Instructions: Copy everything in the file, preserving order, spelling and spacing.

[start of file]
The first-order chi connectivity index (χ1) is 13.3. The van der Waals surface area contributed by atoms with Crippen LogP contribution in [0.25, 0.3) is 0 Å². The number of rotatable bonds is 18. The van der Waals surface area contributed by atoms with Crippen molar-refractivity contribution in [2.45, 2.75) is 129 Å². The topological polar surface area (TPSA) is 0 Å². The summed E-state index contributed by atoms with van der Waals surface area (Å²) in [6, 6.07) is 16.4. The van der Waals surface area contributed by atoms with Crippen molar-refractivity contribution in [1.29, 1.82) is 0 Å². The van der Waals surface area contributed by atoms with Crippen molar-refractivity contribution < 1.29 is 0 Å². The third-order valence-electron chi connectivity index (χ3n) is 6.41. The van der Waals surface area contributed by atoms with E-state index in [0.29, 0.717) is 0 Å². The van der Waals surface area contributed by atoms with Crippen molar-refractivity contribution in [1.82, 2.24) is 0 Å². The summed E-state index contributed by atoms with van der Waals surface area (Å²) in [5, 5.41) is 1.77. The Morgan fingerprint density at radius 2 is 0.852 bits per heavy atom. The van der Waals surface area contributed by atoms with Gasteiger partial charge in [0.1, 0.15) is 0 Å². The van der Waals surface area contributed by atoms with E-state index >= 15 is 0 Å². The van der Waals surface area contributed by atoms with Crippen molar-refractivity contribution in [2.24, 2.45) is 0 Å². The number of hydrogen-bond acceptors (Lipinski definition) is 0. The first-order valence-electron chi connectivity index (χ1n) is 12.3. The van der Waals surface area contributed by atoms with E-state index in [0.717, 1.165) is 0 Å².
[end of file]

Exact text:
The first-order chi connectivity index (χ1) is 13.3. The van der Waals surface area contributed by atoms with Crippen LogP contribution in [0.25, 0.3) is 0 Å². The number of rotatable bonds is 18. The van der Waals surface area contributed by atoms with Crippen molar-refractivity contribution in [2.45, 2.75) is 129 Å². The topological polar surface area (TPSA) is 0 Å². The summed E-state index contributed by atoms with van der Waals surface area (Å²) in [6, 6.07) is 16.4. The van der Waals surface area contributed by atoms with Crippen molar-refractivity contribution in [1.29, 1.82) is 0 Å². The van der Waals surface area contributed by atoms with Crippen molar-refractivity contribution < 1.29 is 0 Å². The third-order valence-electron chi connectivity index (χ3n) is 6.41. The van der Waals surface area contributed by atoms with E-state index in [0.29, 0.717) is 0 Å². The van der Waals surface area contributed by atoms with Crippen molar-refractivity contribution in [1.82, 2.24) is 0 Å². The summed E-state index contributed by atoms with van der Waals surface area (Å²) in [5, 5.41) is 1.77. The Morgan fingerprint density at radius 2 is 0.852 bits per heavy atom. The van der Waals surface area contributed by atoms with Gasteiger partial charge in [0.1, 0.15) is 0 Å². The van der Waals surface area contributed by atoms with E-state index >= 15 is 0 Å². The van der Waals surface area contributed by atoms with Crippen molar-refractivity contribution in [2.24, 2.45) is 0 Å². The number of hydrogen-bond acceptors (Lipinski definition) is 0. The first-order valence-electron chi connectivity index (χ1n) is 12.3. The van der Waals surface area contributed by atoms with E-state index in [0.717, 1.165) is 0 Å².